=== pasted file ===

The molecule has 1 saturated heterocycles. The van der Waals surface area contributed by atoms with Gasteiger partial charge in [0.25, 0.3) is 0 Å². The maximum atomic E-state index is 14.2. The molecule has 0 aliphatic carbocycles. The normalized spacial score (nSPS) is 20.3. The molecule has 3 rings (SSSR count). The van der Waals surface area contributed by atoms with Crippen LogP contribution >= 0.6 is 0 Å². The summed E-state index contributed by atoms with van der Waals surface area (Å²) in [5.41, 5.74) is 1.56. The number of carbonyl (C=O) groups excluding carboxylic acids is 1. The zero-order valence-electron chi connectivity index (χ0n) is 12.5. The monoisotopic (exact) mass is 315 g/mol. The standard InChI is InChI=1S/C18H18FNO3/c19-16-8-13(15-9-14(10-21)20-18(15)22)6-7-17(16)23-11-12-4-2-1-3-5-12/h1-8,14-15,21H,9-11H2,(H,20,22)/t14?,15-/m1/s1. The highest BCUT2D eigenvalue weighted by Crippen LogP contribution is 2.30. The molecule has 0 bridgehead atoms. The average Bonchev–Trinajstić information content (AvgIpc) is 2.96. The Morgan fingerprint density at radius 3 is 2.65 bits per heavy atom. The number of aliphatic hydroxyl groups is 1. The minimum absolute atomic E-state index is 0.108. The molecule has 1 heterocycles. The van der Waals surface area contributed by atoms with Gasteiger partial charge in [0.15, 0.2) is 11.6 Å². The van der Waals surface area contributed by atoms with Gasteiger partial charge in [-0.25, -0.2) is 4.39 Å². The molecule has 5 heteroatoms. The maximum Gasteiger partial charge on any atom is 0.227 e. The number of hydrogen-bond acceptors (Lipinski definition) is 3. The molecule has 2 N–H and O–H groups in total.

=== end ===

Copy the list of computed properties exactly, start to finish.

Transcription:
The molecule has 1 saturated heterocycles. The van der Waals surface area contributed by atoms with Gasteiger partial charge in [0.25, 0.3) is 0 Å². The maximum atomic E-state index is 14.2. The molecule has 0 aliphatic carbocycles. The normalized spacial score (nSPS) is 20.3. The molecule has 3 rings (SSSR count). The van der Waals surface area contributed by atoms with Crippen LogP contribution >= 0.6 is 0 Å². The summed E-state index contributed by atoms with van der Waals surface area (Å²) in [5.41, 5.74) is 1.56. The number of carbonyl (C=O) groups excluding carboxylic acids is 1. The zero-order valence-electron chi connectivity index (χ0n) is 12.5. The monoisotopic (exact) mass is 315 g/mol. The standard InChI is InChI=1S/C18H18FNO3/c19-16-8-13(15-9-14(10-21)20-18(15)22)6-7-17(16)23-11-12-4-2-1-3-5-12/h1-8,14-15,21H,9-11H2,(H,20,22)/t14?,15-/m1/s1. The highest BCUT2D eigenvalue weighted by Crippen LogP contribution is 2.30. The molecule has 0 bridgehead atoms. The average Bonchev–Trinajstić information content (AvgIpc) is 2.96. The Morgan fingerprint density at radius 3 is 2.65 bits per heavy atom. The number of aliphatic hydroxyl groups is 1. The minimum absolute atomic E-state index is 0.108. The molecule has 1 heterocycles. The van der Waals surface area contributed by atoms with Gasteiger partial charge in [0.15, 0.2) is 11.6 Å². The van der Waals surface area contributed by atoms with Gasteiger partial charge in [-0.25, -0.2) is 4.39 Å². The molecule has 5 heteroatoms. The maximum Gasteiger partial charge on any atom is 0.227 e. The number of hydrogen-bond acceptors (Lipinski definition) is 3. The molecule has 2 N–H and O–H groups in total.